Virus Persistence Study
Before the Ebola epidemic in West Africa, there was limited data on persistence of Ebola virus in body fluids of Ebola survivors and the possibility that the Ebola virus could be sexually transmitted. The Virus Persistence Study, coordinated by the Sierra Leone Ministry of Health, CDC, and WHO, includes testing of body fluids in male and female Ebola survivors to determine how long the virus stays in specific fluids after recovery from the disease. The study is also conducting viability testing to determine if the disease can be transmitted through specific body fluids. The results of the study are expected to be published in 2017.
To convey the risk and encourage behavioral change among Ebola survivors, CDC designed and implemented Ebola virus persistence risk reduction behavioral counseling for male and female Ebola survivors. Counselors taught participants enrolled in the Virus Persistence Study how to correctly use a condom and how to negotiate condom use with a sex partner. The behavioral counseling allowed study staff to translate the study’s body fluid test results into individualized information and preventive action for study participants.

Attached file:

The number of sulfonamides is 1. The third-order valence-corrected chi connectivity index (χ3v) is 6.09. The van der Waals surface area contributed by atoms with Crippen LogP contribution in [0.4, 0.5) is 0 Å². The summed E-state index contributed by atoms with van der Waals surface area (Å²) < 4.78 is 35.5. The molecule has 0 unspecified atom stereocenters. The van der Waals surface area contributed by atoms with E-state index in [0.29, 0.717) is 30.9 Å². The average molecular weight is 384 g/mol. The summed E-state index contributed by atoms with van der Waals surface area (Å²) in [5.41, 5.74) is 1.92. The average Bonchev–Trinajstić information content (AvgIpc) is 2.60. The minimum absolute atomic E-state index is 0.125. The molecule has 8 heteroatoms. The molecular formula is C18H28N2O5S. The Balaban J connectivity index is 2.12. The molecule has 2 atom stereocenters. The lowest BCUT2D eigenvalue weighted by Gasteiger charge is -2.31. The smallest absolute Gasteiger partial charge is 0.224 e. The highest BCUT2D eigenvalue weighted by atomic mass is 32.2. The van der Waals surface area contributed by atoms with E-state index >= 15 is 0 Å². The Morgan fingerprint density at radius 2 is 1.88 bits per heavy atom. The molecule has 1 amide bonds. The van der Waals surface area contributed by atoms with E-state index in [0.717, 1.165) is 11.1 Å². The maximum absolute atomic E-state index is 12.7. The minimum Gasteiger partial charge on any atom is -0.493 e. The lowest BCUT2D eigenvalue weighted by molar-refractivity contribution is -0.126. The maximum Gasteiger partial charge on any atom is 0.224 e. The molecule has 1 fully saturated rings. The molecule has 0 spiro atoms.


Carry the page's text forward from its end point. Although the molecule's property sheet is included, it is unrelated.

To educate survivors, the CDC produced the brochure, Ebola Survivors: Read This Before You Have Sex. Researchers learned that Ebola virus might be found in some body fluids, particularly semen, even after a person recovers from Ebola. The recommendation from CDC was for men to use condoms until the virus eventually leaves the semen; information suggested that Ebola virus can stay in the body of a survivor for more than a year. CDC also supports the Ministry of Health’s Men’s Health Screening Program, which provides screening and counseling services for male Ebola survivors, and is an important effort to control future outbreaks.
Dr. John Redd of CDC's Division of Global Health Protection talks about the results of the Virus Persistence Study